16. @Lux You want to see this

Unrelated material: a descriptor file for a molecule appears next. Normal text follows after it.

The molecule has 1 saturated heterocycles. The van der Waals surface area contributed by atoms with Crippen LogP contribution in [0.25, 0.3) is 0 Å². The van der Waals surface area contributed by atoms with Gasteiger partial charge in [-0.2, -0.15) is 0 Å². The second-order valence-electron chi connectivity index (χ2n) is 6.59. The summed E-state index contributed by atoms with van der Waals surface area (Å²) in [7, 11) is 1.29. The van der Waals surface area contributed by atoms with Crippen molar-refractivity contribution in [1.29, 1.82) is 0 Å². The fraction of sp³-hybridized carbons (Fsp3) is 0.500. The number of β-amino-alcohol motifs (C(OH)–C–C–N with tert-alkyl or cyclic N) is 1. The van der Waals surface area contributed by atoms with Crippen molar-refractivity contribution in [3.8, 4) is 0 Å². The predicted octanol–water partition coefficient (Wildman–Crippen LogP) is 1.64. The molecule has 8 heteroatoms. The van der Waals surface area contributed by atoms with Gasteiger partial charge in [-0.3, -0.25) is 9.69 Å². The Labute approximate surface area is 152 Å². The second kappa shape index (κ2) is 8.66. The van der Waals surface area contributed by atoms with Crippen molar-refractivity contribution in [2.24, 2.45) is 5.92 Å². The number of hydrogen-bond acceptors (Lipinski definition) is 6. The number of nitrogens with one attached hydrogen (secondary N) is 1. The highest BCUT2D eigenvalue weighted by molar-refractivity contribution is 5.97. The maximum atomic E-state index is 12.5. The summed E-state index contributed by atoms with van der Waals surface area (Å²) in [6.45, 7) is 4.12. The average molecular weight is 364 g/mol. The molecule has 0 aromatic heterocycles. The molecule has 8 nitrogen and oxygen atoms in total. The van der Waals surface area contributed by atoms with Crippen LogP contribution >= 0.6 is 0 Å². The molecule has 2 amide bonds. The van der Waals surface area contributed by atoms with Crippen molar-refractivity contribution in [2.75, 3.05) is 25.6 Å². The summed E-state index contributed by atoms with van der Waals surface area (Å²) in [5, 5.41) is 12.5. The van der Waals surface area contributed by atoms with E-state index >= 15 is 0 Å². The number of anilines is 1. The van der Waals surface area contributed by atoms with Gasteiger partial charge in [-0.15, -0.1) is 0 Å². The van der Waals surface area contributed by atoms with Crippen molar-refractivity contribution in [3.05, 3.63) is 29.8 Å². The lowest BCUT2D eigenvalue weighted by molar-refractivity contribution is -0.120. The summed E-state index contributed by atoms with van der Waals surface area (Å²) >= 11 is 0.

17. I had time to play this last night, and I had much fun with it. Visuals, story etc. I found to be quite good, I am almost sorry to say just "quite good" because the general level of quality in most missions made here has become high enough that a very decent mission is almost the new "normal" and seems to induce less praise somehow than probably would be deserved. Therefore I will just mention the new special game mechanic that Sotha has introduced here - and that I liked it - hostage-freeing was a new interesting aproach to DM and brought about pleasurable challenges in clearing the path for the fleeing. My only minor issue was that I would have found it better if I had been somehow informed beforehand about the fact that when I approach the hostage, the killing/fleeing starts on its own - I was surprised by this in my first try and had to reaload. But this was only a very minor inconvenience. Thank you again for a great time sneaking through the night, Sotha.